Tuesday 18th November 2014
Nellist Room (Room 1.28), 19 Abercromby Square
Professor Nilanjana Gupta, Jadavpur University
Professor Gupta’s paper explored the history of the Calcutta Madrasah instituted by Warren Hastings, first Governor General of Bengal (1772-1785) in 1781. As the first institute of learning set up by the British, Professor Gupta discussed the site as representing a myriad of encounters. The history was said to be complex involving shifts of power between the East India Company, educated Muslim populations and the relative power of languages within the city and the court. Her paper was set in contrast to readings of this institution simply as part of anglicist and oriental debates.
Professor Gupta introduced the role of the Madrasah prior to the British project. These centres of learning, across India were important sites for knowledge transmission for both Hindu and Muslim scholars. Gupta highlighted that the role of oral methods of education within these institutions needed to be recognised. As with the training of classical Indian music and dance, these processes established primarily orally-transmitted methods of education through activity and imitation. From archival records from the old Madrasah syllabus, it was noted that aside from the study of scriptures, the teaching of law was focal. The institution acted as a judicial feeder integrated with Calcutta’s legal institutions.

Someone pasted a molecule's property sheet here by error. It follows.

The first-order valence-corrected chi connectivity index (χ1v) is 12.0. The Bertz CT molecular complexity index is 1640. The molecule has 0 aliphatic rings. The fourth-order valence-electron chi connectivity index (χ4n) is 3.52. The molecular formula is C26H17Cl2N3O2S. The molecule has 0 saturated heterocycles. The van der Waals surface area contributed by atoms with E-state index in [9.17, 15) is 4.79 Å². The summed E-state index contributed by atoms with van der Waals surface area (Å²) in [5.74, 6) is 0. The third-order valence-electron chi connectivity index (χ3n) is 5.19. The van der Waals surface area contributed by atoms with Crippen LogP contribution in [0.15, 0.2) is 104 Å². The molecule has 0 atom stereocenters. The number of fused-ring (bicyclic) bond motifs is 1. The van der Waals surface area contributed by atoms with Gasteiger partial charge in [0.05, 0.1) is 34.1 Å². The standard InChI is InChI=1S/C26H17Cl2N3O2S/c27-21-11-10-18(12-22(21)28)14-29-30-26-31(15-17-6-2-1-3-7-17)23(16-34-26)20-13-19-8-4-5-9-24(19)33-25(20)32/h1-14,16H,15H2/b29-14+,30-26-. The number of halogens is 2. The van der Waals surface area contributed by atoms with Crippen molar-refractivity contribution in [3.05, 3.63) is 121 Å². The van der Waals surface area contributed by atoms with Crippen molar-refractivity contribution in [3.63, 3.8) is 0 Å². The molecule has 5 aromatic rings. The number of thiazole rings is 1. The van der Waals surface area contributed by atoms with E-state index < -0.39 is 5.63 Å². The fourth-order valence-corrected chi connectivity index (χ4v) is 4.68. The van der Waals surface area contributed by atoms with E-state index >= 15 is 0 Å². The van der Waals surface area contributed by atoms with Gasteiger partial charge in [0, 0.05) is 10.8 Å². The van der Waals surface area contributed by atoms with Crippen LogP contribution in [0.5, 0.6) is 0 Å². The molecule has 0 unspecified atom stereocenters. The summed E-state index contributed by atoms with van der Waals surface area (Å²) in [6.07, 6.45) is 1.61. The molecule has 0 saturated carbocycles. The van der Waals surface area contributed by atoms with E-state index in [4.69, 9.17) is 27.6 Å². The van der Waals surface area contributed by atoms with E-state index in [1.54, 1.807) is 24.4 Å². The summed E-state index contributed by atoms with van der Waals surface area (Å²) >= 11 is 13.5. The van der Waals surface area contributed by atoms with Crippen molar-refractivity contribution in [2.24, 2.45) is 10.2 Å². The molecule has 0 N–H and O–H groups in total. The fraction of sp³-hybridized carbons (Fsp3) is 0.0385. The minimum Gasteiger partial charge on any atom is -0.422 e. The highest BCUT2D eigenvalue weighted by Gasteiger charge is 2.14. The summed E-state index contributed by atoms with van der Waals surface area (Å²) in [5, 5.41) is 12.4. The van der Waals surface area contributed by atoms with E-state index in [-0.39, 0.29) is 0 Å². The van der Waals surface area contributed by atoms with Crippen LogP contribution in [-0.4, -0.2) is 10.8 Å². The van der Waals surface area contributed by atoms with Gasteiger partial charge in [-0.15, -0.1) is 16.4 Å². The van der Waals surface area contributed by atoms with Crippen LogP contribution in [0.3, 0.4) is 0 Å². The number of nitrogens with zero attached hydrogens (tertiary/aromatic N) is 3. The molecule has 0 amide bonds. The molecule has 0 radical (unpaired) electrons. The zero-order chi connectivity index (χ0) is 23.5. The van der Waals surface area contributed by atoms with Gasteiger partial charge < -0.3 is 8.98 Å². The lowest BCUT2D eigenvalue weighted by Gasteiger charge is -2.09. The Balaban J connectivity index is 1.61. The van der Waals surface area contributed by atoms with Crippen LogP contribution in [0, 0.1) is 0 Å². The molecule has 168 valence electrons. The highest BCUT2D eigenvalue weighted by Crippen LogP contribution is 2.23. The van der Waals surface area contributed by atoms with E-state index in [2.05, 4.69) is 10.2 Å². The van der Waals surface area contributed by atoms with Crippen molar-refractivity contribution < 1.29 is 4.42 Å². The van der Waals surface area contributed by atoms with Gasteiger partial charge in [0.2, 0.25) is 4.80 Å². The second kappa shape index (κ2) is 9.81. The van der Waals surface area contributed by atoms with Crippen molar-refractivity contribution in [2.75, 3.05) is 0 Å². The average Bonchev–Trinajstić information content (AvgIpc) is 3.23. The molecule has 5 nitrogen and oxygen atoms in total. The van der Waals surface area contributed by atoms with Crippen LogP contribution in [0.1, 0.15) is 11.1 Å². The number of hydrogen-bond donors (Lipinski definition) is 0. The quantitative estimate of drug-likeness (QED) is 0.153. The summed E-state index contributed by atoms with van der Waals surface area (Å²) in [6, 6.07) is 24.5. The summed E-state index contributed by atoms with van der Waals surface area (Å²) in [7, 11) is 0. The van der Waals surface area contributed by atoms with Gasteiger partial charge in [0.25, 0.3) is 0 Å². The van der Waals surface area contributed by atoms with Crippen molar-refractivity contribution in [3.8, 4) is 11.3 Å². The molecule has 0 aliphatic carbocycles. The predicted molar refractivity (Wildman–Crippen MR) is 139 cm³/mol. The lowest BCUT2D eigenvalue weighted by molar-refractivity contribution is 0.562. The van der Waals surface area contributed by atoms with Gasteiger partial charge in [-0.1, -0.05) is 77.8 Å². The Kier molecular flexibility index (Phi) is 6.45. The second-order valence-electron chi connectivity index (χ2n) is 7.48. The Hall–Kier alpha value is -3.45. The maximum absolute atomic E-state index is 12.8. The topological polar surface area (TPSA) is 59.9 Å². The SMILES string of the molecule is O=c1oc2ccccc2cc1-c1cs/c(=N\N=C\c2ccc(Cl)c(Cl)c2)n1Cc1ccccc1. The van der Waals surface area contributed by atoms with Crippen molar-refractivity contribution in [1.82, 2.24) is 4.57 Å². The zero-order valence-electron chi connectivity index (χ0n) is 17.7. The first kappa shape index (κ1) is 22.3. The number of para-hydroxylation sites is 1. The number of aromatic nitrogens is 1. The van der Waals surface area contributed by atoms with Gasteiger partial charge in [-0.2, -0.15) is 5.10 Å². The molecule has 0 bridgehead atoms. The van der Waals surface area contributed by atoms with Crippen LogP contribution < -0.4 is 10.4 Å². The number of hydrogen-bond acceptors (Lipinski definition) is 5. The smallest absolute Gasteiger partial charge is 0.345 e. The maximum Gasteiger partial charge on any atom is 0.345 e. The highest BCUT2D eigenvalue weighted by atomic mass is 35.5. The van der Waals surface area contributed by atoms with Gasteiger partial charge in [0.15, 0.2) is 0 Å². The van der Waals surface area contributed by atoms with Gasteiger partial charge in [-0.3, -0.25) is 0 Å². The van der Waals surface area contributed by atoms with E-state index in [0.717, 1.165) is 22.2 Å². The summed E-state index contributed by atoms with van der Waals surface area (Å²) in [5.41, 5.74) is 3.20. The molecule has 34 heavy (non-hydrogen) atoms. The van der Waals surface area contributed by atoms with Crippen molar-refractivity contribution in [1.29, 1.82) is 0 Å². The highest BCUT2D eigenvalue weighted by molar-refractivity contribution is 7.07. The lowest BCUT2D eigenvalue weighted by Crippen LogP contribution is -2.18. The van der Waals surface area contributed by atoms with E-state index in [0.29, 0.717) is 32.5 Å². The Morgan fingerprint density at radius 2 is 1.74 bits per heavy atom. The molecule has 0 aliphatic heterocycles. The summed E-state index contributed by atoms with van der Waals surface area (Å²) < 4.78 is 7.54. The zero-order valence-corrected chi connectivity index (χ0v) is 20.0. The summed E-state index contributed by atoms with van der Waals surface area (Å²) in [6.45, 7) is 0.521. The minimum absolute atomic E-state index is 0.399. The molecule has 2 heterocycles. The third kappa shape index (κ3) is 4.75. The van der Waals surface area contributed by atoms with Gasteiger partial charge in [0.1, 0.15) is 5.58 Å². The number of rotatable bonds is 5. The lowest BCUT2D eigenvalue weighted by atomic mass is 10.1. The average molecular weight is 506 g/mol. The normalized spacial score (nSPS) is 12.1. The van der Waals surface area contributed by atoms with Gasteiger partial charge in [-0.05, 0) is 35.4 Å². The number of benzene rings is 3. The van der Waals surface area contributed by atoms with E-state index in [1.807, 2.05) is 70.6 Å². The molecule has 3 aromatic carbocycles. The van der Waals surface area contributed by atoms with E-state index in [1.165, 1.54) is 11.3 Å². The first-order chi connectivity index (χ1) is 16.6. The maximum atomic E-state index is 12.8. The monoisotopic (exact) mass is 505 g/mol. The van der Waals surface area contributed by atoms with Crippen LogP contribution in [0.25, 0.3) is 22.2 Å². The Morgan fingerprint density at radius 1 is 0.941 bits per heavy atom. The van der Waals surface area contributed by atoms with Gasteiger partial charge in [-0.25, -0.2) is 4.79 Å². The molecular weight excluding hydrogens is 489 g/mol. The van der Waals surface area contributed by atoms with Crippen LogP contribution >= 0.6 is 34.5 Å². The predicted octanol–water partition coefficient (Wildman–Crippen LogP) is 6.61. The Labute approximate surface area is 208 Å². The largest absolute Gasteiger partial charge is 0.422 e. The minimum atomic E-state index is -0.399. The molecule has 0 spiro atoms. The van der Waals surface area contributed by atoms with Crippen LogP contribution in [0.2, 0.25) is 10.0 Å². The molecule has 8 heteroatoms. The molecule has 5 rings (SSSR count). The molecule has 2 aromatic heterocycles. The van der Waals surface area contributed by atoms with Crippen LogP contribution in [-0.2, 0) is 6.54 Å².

Against this background, Gupta detailed Hasting’s minute of 1781 calling for the Company’s support in the establishment of a Madrasah. The minute requested provision for 40 scholars, ‘musselmen of credit and learning’ each to be provided with stipends. Gupta commented that there was a tendency to believe that Madrasahs were segregated but rather they were originally mixed with both Hindo and Muslim students. Through the establishment of the Madrasah and Asiatic Society in 1784, Gupta stated that the British institutionalised this separation.
The formalisation of education was instigated. Reforms outlined by Captain Irwin introduced public examinations which contributed to the establishment of a modern education system in Calcutta. The development of these structures under the British Government was noted. Enquiry commissions and reports scrutinised the Madrasah. Details from a report published in 1819, cited the ‘poverty of books’ and determined that ‘7000 rupees’ were required for a proper library. Other initiatives to introduce an Anglo-Arabic department failed. Such was the critique that in 1835 Macaulay stated, ‘I would abolish the Madrasah’.
The paper concluded with a discussion of the impact of the space and its continued presence in the city as Aliah University. Attention was draw to the successful graduate Abdul Latif. The following discussions considered the British understanding and interpretation of religion in Calcutta. The writings of William Jones provided a reference point which demonstrated Islam as more accessible for the British. The process of oral learning and visual narratives was reflected upon.